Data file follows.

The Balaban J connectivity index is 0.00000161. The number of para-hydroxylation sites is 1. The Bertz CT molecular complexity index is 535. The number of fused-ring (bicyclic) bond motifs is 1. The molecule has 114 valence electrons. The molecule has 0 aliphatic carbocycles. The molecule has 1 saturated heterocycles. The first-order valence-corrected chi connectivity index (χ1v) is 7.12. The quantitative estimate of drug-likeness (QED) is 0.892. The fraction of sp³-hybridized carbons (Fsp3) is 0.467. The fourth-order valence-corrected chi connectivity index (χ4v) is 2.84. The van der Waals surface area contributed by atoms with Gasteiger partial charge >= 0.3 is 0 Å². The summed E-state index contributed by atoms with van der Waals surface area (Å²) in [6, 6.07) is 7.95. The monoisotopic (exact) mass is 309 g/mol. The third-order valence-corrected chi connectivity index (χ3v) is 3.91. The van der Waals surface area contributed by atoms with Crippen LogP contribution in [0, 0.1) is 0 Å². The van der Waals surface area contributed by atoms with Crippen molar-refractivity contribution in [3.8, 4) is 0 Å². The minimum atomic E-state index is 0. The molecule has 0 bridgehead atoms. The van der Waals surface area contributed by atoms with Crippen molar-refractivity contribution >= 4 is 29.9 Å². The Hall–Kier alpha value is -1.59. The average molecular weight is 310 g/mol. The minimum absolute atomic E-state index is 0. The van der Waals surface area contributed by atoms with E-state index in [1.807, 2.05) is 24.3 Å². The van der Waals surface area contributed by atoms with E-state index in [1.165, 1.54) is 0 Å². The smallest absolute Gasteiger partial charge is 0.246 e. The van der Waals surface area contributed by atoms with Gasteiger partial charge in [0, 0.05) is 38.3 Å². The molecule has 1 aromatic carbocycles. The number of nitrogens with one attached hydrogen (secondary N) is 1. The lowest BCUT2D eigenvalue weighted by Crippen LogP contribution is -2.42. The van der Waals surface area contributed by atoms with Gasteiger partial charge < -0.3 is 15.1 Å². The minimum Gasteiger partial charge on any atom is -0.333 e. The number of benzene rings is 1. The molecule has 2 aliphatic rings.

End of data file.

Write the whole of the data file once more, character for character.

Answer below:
The Balaban J connectivity index is 0.00000161. The number of para-hydroxylation sites is 1. The Bertz CT molecular complexity index is 535. The number of fused-ring (bicyclic) bond motifs is 1. The molecule has 114 valence electrons. The molecule has 0 aliphatic carbocycles. The molecule has 1 saturated heterocycles. The first-order valence-corrected chi connectivity index (χ1v) is 7.12. The quantitative estimate of drug-likeness (QED) is 0.892. The fraction of sp³-hybridized carbons (Fsp3) is 0.467. The fourth-order valence-corrected chi connectivity index (χ4v) is 2.84. The van der Waals surface area contributed by atoms with Gasteiger partial charge >= 0.3 is 0 Å². The summed E-state index contributed by atoms with van der Waals surface area (Å²) in [6, 6.07) is 7.95. The monoisotopic (exact) mass is 309 g/mol. The third-order valence-corrected chi connectivity index (χ3v) is 3.91. The van der Waals surface area contributed by atoms with Crippen LogP contribution in [0, 0.1) is 0 Å². The van der Waals surface area contributed by atoms with Crippen molar-refractivity contribution in [3.8, 4) is 0 Å². The minimum atomic E-state index is 0. The molecule has 0 bridgehead atoms. The van der Waals surface area contributed by atoms with Crippen molar-refractivity contribution >= 4 is 29.9 Å². The Hall–Kier alpha value is -1.59. The average molecular weight is 310 g/mol. The minimum absolute atomic E-state index is 0. The van der Waals surface area contributed by atoms with E-state index in [1.807, 2.05) is 24.3 Å². The van der Waals surface area contributed by atoms with E-state index in [1.165, 1.54) is 0 Å². The smallest absolute Gasteiger partial charge is 0.246 e. The van der Waals surface area contributed by atoms with Gasteiger partial charge in [0, 0.05) is 38.3 Å². The molecule has 1 aromatic carbocycles. The number of nitrogens with one attached hydrogen (secondary N) is 1. The lowest BCUT2D eigenvalue weighted by Crippen LogP contribution is -2.42. The van der Waals surface area contributed by atoms with Gasteiger partial charge < -0.3 is 15.1 Å². The minimum Gasteiger partial charge on any atom is -0.333 e. The number of benzene rings is 1. The molecule has 2 aliphatic rings.